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3 Lessons To Learn From Chinese Influencer Marketing

Chinese brands are among the most sophisticated in the world when it comes to adoption of influencer marketing. According to a McKinsey study in 2019, 25 percent of respondents in China said they had made a purchase directly through a social channel (versus 15 percent globally). The impact and pervasiveness of mobile is re-writing a lot of rules for marketers in the country. Below are 3 areas that contribute to a company’s success through influencer marketing.

1. The growing influence of micro-influencers

Increasingly, Chinese brands are opting to work with people who are not famous celebrities but have an established social media presence; good personality and presentation skills; and personal/professional interests that align with the brand. These lower-tier influencers may have less followers than singers, actors and models, but their appeal lies in their ability to respond to messages from followers more frequently. As a result, they can support brands to communicate greater authenticity and seem more real.

For instance, Chinese fashion brand Semir recently launched the ‘what to wear tomorrow’ campaign and picked Ting Wu, a fashion magazine editor, to promote the campaign instead of more famous influencers on Weibo or WeChat. Ting’s post about the campaign led to over 3,000 shares; the hashtag #明天穿什么 (what to wear tomorrow) appeared up to 530 million times.

2. Growing Key Opinion Customers through messaging apps

Mobile-centric marketing development is rapidly rising, and KOCs are a huge focus of marketers’ strategies. By leveraging messaging platforms like WeChat, companies are able to identify superfans (who already buy their product and telling their friends) to help them evangelise their brands. Beauty brands such as Perfect Diary are building their follower base by creating WeChat groups of KOCs to share brand news, and entrusting them to drive the distribution of news, promotions and other peripheral materials through their respective private channels.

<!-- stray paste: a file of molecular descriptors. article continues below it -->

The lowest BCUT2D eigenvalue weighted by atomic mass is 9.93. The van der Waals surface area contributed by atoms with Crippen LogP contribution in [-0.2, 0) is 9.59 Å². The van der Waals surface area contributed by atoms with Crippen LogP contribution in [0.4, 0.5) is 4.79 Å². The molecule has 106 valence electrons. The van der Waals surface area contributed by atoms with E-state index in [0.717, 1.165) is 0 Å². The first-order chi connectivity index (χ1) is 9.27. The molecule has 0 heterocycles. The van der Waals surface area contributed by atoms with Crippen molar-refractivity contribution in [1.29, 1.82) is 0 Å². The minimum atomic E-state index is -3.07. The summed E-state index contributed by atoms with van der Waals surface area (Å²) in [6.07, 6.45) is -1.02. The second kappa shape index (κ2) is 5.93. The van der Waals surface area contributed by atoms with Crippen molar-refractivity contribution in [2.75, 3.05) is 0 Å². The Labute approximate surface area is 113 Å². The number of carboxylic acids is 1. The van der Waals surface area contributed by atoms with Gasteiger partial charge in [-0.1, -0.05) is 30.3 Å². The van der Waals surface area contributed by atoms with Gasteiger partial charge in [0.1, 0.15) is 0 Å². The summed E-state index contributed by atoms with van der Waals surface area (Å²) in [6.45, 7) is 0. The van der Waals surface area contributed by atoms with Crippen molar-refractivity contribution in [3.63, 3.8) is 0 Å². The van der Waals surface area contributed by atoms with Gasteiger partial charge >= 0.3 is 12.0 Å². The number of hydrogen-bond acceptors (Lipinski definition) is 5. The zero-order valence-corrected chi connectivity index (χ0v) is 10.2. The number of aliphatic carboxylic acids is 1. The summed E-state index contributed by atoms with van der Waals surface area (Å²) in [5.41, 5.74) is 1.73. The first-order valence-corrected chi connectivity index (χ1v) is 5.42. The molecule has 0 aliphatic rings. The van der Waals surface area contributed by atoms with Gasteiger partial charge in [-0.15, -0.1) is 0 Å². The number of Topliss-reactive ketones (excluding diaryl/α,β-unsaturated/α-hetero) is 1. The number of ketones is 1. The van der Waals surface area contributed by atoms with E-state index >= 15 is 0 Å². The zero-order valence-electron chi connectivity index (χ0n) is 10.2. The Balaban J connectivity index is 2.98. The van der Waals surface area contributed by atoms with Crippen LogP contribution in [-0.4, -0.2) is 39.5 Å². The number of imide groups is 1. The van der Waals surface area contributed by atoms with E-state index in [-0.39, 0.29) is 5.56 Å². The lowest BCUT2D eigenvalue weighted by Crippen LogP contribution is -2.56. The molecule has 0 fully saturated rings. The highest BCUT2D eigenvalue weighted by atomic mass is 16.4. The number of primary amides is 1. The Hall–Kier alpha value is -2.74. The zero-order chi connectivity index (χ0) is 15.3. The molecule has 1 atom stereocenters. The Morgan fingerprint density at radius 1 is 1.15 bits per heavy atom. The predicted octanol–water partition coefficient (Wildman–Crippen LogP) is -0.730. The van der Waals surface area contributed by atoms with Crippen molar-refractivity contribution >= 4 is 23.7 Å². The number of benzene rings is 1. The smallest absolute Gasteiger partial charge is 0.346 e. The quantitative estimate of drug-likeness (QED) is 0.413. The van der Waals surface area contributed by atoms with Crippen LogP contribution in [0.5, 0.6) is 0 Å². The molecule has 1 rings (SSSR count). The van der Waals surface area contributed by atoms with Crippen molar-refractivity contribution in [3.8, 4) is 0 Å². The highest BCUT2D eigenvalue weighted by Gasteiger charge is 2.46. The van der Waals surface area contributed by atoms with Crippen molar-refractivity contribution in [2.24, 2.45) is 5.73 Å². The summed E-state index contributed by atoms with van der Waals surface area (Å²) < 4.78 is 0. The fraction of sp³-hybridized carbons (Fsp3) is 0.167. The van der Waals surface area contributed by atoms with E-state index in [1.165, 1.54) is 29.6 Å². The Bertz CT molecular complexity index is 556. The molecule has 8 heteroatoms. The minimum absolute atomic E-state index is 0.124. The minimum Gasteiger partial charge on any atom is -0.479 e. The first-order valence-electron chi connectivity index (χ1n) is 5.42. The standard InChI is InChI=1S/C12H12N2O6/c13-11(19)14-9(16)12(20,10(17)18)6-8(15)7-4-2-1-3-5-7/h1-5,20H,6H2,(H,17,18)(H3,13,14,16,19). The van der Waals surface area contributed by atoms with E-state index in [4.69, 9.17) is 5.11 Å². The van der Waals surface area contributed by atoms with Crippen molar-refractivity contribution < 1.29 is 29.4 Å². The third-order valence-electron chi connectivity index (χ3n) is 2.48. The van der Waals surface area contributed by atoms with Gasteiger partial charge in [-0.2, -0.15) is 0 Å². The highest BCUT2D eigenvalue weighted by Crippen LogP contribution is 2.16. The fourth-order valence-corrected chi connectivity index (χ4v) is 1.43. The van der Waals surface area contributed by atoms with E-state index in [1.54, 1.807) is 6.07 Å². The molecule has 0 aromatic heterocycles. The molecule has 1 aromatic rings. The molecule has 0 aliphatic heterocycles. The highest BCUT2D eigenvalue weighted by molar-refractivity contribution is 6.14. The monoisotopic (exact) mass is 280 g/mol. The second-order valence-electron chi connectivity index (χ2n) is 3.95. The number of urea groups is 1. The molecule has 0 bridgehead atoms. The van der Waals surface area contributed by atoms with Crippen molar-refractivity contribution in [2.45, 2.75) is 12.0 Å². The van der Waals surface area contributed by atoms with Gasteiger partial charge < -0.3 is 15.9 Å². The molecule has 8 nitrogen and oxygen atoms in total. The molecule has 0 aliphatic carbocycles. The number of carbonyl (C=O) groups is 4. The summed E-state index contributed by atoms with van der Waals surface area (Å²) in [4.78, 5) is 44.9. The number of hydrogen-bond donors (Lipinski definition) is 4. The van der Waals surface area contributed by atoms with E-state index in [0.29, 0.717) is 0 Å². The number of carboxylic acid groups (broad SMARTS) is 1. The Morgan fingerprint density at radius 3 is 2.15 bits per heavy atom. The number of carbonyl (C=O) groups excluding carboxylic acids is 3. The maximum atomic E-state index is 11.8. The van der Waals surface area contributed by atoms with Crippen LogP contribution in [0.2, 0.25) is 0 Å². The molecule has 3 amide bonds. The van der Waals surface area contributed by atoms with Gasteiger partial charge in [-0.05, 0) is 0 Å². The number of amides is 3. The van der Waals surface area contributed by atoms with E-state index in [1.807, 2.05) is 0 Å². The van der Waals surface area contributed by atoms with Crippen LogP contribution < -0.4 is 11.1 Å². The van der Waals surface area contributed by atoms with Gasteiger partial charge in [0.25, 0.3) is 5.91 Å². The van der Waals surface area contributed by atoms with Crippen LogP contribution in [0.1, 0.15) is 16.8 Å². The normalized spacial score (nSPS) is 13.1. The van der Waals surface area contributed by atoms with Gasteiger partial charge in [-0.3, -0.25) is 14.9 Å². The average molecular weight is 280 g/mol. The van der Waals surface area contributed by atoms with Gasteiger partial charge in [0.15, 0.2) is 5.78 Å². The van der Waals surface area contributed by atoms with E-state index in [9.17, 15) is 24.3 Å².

3. Engaging KOLs as partners

China’s brands are seeing KOLs differently from that in many other markets, as it views the relationship as a long-term partnership instead of short-lived transactions. As more and more consumers seek product advice from leading social media voices, many brands are even engaging KOLs on product development and collaboration.

A prime example is the ever-present Mr. Bags, one of the most famous influencers in China. Commanding millions of followers in numerous social channels, Mr. Bags has collaborated with everyone from Givenchy to Chloe and Dunhill on exclusive, limited edition handbags. Such collaborations not only drive business sales; a closer relationship with these high-profile influencers will often help strengthen brand perception among their fans, and ultimately attract more consumers to connect with their brands and products.


Adrian Fu is Icicle Group's Communications and External Affairs Director. He is a multi-disciplined professional with over 20 years of experience in corporate and technology industry brand marketing. He is also an award-winning songwriter and recording artist, with Mandarin and Cantonese albums to his name. Adrian is an avid reader and a student of meditation.


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